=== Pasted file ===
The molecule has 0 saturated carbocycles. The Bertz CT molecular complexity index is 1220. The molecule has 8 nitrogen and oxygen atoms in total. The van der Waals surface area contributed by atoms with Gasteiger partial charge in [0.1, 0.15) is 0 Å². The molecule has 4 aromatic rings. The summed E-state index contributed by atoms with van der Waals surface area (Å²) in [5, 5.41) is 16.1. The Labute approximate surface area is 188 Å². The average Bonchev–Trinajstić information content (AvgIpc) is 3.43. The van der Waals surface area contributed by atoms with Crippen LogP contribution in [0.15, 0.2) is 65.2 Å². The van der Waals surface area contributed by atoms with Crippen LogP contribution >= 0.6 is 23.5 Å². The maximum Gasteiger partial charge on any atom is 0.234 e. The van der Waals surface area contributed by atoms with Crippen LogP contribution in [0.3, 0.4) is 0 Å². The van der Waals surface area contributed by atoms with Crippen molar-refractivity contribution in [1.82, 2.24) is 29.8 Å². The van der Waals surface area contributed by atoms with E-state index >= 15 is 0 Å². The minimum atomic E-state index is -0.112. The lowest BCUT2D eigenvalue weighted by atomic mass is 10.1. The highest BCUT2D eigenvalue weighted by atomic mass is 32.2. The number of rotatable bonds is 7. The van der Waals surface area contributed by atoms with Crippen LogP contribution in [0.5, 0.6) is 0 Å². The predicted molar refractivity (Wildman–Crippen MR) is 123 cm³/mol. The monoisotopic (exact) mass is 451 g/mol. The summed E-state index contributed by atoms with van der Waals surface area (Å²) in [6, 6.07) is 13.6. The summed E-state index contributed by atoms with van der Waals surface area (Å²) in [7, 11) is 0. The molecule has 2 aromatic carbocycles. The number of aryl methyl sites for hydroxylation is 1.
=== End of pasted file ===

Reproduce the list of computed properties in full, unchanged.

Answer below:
The molecule has 0 saturated carbocycles. The Bertz CT molecular complexity index is 1220. The molecule has 8 nitrogen and oxygen atoms in total. The van der Waals surface area contributed by atoms with Gasteiger partial charge in [0.1, 0.15) is 0 Å². The molecule has 4 aromatic rings. The summed E-state index contributed by atoms with van der Waals surface area (Å²) in [5, 5.41) is 16.1. The Labute approximate surface area is 188 Å². The average Bonchev–Trinajstić information content (AvgIpc) is 3.43. The van der Waals surface area contributed by atoms with Crippen LogP contribution in [0.15, 0.2) is 65.2 Å². The van der Waals surface area contributed by atoms with Crippen LogP contribution >= 0.6 is 23.5 Å². The maximum Gasteiger partial charge on any atom is 0.234 e. The van der Waals surface area contributed by atoms with Crippen LogP contribution in [0.3, 0.4) is 0 Å². The van der Waals surface area contributed by atoms with Crippen molar-refractivity contribution in [1.82, 2.24) is 29.8 Å². The van der Waals surface area contributed by atoms with E-state index >= 15 is 0 Å². The minimum atomic E-state index is -0.112. The lowest BCUT2D eigenvalue weighted by atomic mass is 10.1. The highest BCUT2D eigenvalue weighted by atomic mass is 32.2. The number of rotatable bonds is 7. The van der Waals surface area contributed by atoms with Crippen LogP contribution in [0.5, 0.6) is 0 Å². The predicted molar refractivity (Wildman–Crippen MR) is 123 cm³/mol. The monoisotopic (exact) mass is 451 g/mol. The summed E-state index contributed by atoms with van der Waals surface area (Å²) in [6, 6.07) is 13.6. The summed E-state index contributed by atoms with van der Waals surface area (Å²) in [7, 11) is 0. The molecule has 2 aromatic carbocycles. The number of aryl methyl sites for hydroxylation is 1.